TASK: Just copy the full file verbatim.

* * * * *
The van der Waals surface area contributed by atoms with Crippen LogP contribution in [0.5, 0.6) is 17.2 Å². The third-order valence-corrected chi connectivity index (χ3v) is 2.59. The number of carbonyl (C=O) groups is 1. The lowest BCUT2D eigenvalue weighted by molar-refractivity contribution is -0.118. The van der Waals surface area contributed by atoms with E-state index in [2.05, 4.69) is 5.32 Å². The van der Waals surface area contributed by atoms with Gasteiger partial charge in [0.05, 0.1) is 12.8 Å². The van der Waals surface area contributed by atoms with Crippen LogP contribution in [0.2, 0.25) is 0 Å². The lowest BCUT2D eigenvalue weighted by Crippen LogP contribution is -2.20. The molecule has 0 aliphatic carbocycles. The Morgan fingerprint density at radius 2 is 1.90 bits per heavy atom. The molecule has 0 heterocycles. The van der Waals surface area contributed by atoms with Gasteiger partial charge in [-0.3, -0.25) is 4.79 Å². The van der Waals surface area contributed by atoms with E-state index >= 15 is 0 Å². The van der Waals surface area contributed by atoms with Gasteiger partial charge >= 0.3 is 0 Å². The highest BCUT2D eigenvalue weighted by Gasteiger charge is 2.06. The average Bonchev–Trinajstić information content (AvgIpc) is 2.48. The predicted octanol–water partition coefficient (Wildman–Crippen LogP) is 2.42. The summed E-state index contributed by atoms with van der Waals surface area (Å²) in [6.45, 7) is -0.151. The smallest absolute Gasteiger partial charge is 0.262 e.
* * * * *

The van der Waals surface area contributed by atoms with Crippen LogP contribution in [0.5, 0.6) is 17.2 Å². The third-order valence-corrected chi connectivity index (χ3v) is 2.59. The number of carbonyl (C=O) groups is 1. The lowest BCUT2D eigenvalue weighted by molar-refractivity contribution is -0.118. The van der Waals surface area contributed by atoms with E-state index in [2.05, 4.69) is 5.32 Å². The van der Waals surface area contributed by atoms with Gasteiger partial charge in [0.05, 0.1) is 12.8 Å². The van der Waals surface area contributed by atoms with Crippen LogP contribution in [0.2, 0.25) is 0 Å². The lowest BCUT2D eigenvalue weighted by Crippen LogP contribution is -2.20. The molecule has 0 aliphatic carbocycles. The Morgan fingerprint density at radius 2 is 1.90 bits per heavy atom. The molecule has 0 heterocycles. The van der Waals surface area contributed by atoms with Gasteiger partial charge in [-0.3, -0.25) is 4.79 Å². The van der Waals surface area contributed by atoms with E-state index >= 15 is 0 Å². The van der Waals surface area contributed by atoms with Gasteiger partial charge >= 0.3 is 0 Å². The highest BCUT2D eigenvalue weighted by Gasteiger charge is 2.06. The average Bonchev–Trinajstić information content (AvgIpc) is 2.48. The predicted octanol–water partition coefficient (Wildman–Crippen LogP) is 2.42. The summed E-state index contributed by atoms with van der Waals surface area (Å²) in [6.45, 7) is -0.151. The smallest absolute Gasteiger partial charge is 0.262 e.